Scott McDaniel: co-creator of Daredevil wearing body armor (Daredevil #322, 1993)

Tony Isabella: co-creator of Matt Murdock's Catholicism (Daredevil #119, 1975)

Richard Starkings: creator of Daredevil logo (Daredevil #1, 1998)

Friday, October 5, 2018

My Incredulity Concerning Avatar

From time to time I've mentioned that I enjoy the 2009 film Avatar. It's definitely not fashionable to admit it, considering the plethora of online articles I see which are incredulous that the film was the #1 box office success of all time. I've heard the criticisms and don't much care for them; I like the film and watch it about once per year.

Where the sequels are concerned, I'm a little skeptical - it's unproven whether the concept of the film can sustain itself over multiple pictures. Maybe it won't - maybe Avatar II: Na'vi Boogaloo will be the franchise-killing flameout much of the internet would like it to be - but then again, maybe it will work. I'm skeptical but optimistic.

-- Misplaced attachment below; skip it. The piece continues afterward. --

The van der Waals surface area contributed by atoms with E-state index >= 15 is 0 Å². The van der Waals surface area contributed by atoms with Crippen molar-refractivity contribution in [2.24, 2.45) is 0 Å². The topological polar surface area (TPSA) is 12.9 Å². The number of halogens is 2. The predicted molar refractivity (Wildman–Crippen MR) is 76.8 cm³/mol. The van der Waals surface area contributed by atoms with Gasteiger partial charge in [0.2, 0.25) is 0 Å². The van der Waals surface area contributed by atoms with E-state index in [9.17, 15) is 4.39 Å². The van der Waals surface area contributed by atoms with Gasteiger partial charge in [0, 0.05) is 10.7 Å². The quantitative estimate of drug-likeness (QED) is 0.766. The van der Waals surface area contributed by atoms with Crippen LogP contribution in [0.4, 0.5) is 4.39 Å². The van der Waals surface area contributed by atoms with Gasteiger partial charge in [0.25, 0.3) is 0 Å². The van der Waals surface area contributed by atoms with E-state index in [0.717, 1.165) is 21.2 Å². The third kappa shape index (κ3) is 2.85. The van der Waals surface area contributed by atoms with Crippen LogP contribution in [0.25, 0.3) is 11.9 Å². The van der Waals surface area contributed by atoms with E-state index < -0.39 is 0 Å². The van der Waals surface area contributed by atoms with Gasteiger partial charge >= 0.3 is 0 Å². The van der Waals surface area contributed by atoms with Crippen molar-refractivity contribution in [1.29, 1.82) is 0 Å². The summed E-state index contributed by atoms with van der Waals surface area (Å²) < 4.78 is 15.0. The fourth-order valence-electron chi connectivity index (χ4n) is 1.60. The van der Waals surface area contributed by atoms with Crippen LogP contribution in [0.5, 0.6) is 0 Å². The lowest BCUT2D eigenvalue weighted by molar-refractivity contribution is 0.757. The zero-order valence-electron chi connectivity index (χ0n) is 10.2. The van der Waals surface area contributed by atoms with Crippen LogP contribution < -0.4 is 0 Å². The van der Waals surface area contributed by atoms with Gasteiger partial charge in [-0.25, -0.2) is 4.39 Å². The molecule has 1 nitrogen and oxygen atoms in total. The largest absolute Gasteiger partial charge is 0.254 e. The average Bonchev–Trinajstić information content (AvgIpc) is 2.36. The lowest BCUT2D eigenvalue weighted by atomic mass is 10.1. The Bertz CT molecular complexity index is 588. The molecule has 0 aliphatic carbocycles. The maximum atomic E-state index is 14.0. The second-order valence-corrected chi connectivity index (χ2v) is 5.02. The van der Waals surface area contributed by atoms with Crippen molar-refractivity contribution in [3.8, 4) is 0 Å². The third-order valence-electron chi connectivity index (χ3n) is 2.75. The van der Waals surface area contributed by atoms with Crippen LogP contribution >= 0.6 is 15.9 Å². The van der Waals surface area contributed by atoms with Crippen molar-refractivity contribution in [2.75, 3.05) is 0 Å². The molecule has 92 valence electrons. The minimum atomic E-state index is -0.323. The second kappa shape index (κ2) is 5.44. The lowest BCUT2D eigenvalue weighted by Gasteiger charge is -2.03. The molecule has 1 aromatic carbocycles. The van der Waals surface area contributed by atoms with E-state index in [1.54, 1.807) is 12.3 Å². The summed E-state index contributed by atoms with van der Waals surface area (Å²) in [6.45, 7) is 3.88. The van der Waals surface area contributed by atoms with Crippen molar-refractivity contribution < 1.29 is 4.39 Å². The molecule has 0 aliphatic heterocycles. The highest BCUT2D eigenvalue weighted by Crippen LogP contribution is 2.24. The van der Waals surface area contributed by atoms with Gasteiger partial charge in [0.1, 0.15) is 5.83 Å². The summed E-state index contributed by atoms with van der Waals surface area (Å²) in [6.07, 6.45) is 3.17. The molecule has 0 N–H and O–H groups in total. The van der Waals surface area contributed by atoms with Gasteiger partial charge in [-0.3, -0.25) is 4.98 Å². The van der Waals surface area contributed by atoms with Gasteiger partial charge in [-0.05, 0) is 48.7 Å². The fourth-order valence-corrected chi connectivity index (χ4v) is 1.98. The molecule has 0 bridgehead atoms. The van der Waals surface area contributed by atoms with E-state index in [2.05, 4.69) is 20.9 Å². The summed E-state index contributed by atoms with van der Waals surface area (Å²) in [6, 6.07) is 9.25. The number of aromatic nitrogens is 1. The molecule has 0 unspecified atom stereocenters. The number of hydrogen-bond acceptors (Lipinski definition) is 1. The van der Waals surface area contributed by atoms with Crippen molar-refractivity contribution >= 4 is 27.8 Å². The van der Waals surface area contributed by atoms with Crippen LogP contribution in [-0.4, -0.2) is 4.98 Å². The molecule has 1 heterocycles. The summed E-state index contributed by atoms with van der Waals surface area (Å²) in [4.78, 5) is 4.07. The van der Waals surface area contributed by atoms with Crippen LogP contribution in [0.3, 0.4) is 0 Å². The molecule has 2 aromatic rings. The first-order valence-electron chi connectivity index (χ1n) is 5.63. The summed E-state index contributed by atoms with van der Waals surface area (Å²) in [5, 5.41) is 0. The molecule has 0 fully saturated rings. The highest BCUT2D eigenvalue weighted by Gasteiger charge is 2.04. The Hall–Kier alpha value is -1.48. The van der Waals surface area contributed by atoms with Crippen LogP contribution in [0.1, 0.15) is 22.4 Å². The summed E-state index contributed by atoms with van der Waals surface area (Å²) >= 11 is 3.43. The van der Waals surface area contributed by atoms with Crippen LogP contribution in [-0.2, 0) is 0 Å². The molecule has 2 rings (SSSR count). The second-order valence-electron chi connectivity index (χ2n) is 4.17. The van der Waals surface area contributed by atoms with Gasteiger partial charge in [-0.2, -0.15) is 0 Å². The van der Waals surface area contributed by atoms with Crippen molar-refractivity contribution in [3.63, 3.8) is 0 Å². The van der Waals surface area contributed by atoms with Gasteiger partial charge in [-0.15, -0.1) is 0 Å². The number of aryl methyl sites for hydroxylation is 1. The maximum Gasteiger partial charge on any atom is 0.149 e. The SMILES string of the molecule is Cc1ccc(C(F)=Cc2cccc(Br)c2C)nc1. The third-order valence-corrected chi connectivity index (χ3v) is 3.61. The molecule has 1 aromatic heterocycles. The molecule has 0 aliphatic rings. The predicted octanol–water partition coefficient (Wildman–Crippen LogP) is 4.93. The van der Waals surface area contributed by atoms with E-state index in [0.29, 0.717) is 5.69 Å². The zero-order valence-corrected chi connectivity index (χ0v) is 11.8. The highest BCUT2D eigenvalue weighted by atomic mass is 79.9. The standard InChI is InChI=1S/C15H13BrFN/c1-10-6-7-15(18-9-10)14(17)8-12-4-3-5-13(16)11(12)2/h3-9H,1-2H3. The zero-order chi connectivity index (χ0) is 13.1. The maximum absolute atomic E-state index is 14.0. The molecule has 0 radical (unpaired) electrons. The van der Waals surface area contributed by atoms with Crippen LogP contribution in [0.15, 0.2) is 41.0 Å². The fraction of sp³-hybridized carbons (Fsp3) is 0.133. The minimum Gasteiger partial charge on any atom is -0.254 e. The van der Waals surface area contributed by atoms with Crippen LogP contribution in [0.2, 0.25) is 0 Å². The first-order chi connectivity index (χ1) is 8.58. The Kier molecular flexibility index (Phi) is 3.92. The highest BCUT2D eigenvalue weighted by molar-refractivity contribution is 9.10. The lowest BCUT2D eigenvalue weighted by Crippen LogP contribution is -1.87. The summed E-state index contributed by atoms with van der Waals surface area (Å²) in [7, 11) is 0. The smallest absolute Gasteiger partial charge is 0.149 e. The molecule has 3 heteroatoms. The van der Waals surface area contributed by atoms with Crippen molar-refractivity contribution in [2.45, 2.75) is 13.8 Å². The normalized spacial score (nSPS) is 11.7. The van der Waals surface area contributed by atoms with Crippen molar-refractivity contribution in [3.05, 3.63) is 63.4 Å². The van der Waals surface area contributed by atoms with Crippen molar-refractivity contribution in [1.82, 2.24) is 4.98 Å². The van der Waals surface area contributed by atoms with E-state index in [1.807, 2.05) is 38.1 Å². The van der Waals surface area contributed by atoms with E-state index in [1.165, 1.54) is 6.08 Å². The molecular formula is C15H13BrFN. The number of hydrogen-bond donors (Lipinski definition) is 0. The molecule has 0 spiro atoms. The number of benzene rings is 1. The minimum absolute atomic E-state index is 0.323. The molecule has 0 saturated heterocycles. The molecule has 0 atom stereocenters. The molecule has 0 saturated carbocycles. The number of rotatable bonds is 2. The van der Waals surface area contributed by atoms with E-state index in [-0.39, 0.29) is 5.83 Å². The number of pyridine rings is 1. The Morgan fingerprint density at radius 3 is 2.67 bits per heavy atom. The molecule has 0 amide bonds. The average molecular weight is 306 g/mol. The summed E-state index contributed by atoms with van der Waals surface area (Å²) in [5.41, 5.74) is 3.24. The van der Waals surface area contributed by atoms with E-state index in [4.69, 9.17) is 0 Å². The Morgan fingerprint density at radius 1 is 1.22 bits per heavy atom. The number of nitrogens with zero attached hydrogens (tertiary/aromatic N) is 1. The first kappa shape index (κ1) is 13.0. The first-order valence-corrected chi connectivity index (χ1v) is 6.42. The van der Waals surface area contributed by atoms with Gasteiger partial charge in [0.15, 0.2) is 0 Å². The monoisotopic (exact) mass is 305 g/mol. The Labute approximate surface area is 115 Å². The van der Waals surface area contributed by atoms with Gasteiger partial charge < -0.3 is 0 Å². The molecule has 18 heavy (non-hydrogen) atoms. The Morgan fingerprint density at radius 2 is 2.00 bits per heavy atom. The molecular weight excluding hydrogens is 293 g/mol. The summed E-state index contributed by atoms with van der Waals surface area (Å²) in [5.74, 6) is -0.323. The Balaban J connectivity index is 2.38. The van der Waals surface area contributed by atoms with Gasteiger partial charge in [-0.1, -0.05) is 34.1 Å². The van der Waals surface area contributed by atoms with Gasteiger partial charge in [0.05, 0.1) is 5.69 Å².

This, on the other hand...

Next January, Dark Horse Comics will begin publishing the mini-series Avatar: Tsu'tey's Path, celebrating Avatar's 10th anniversary. Incredibly, Avatar II has been filmed but isn't scheduled to debut until 2020! You could see this comic book as an effort by the filmmakers to keep the Avatar property in people's consciousness, but...

...Look, I don't see myself buying this comic - no offense to the creators involved, but I don't typically buy comic books which are adaptations from another medium. If you put 10 people who like Avatar in a room and asked them, "Who's Tsu'tey?" I think you'd be lucky if half of them remembered: "Oh yeah, the guy who lost his girlfriend, mantle of leadership and life within a week all thanks to Jake Sully."